To a large degree, the fact that the base of the Democratic Party today sees Barak Obama rather than John Edwards as a vote for change is due to a corporate media which reports more on image and the political horse-race rather than policy positions. Anyone who analyzes what Obama actually says realizes that he will not end the war in Iraq. Although Obama may withdraw more of our troops over time and beef up our major bases in Iraq and our over-the-horizon forces stationed outside Iraq’s borders, Obama has made no commitment to actually end the war in Iraq. The war in Iraq is a central policy question in the minds of many American voters, but you rarely see a newspaper article which analyzes the candidates’ position on this central question. If they did, Obama would be ridiculed for saying one thing while in front of stadiums of cheering Democrats and saying another thing when talking to the Democratic Leadership Council. Obama knows how to make all the right noises to soothe whichever group he is addressing, but an independent and aggressive media would grill him over the stake for his two-faced declarations.

Of course it would be misleading to characterize John Edwards as a totally forthright candidate on many issues, including the war in Iraq which he voted to fund while in the Senate. On the campaign trail he gradually became the most anti-war of the three major Democratic candidates, but could never move beyond wishy-washy statements. Nonetheless, John Edwards did represent a real change of course for the Democratic Party and a shift moving the party toward working class interests and away from Wall Street. Sadly, most Democratic voters who proclaimed to be voting for “change” were largely unaware that Obama only represented more Clintonianism under new face, whereas Edwards actually represented a fundamental shift in policy. The prescient who did support Edwards were buried by an avalanche of corporate funding for Clinton and Obama. So once again in the 2008 elections the working class will either have to vote for Democratic candidates who woe their votes with grandiloquent pronouncements but make economic policies which stab them in the back, or they will yawn and stay away from the polls because no candidate represents their interests.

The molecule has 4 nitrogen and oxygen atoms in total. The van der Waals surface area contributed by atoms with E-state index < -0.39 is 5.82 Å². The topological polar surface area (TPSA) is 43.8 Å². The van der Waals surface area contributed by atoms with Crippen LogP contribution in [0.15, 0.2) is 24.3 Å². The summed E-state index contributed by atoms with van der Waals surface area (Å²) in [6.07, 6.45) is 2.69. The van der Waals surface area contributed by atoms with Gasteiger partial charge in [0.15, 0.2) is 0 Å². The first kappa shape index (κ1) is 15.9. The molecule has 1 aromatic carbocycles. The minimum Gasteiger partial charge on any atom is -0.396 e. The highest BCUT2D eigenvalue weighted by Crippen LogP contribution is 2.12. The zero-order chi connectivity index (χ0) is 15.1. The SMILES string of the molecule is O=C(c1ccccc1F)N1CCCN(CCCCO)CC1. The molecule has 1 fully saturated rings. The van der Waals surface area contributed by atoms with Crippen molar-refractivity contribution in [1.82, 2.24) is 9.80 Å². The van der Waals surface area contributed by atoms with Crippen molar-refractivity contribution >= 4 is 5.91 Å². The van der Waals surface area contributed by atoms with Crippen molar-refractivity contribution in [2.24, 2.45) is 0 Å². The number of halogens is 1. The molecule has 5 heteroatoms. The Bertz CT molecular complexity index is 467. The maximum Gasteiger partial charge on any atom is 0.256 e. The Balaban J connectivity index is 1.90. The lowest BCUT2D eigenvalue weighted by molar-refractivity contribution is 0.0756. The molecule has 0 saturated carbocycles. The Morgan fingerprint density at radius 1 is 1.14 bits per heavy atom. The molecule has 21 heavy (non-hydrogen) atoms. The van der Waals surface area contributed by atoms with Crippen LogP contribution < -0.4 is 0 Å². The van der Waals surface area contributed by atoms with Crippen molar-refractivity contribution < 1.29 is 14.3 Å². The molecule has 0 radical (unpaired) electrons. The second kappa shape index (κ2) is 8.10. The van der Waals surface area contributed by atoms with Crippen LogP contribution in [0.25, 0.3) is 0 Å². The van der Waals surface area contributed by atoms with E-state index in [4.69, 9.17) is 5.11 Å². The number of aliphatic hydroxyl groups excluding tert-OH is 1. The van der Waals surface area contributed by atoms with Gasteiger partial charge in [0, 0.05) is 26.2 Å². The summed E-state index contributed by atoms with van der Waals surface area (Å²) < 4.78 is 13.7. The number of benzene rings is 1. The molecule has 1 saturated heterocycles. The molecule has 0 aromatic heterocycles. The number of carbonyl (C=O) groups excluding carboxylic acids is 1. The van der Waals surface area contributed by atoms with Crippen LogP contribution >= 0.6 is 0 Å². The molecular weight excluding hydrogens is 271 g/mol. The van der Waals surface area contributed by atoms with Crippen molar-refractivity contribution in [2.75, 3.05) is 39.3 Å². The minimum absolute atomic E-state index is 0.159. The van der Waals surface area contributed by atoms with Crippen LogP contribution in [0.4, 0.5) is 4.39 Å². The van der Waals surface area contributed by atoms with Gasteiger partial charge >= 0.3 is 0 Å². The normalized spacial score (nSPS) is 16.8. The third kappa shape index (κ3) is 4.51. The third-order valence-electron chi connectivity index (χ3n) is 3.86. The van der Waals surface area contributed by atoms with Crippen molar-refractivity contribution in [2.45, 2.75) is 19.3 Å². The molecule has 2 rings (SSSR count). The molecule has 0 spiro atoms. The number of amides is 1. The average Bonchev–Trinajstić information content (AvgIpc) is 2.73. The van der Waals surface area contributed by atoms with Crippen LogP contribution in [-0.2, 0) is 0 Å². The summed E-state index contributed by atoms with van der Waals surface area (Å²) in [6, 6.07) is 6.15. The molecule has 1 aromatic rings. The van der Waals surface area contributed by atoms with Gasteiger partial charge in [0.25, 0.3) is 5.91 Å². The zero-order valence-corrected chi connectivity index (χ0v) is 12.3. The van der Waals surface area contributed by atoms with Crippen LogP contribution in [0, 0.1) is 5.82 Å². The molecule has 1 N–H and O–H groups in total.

Of course in the long term, this election will not be the truly significant determiner of policy, although it may make some difference over whether we invade Iran or whether real scientists sit on government advisory panels. Whatever promises Edwards made on the campaign trail, he probably wouldn’t have been able to enact many of them without a concomitant change in the political climate of America. As Howard Zinn notes, policies which benefit the working class rarely come from just elections, but rather from organizing and mobilizing and credible threats in the streets. The New Deal and the Great Society legislation came about because FDR and LBJ felt real pressure and revolt from the working class pushing them to change policies. Pulling the ballot leavers makes it possible to get sympathetic politicians elected, but they are rarely act unless there is a credible threat forcing action. The millions of desperate unemployed and the Bonus Army camped out on the White House lawn in the Great Depression made the New Deal possible, just as the growing marches and discontent of the 1960s made the Great Society appear reasonable. Reversing the neoliberal policies which have ravaged the American working class over the last 3 decades will only be possible if the working classes start mobilizing independent forces outside the framework of party elections.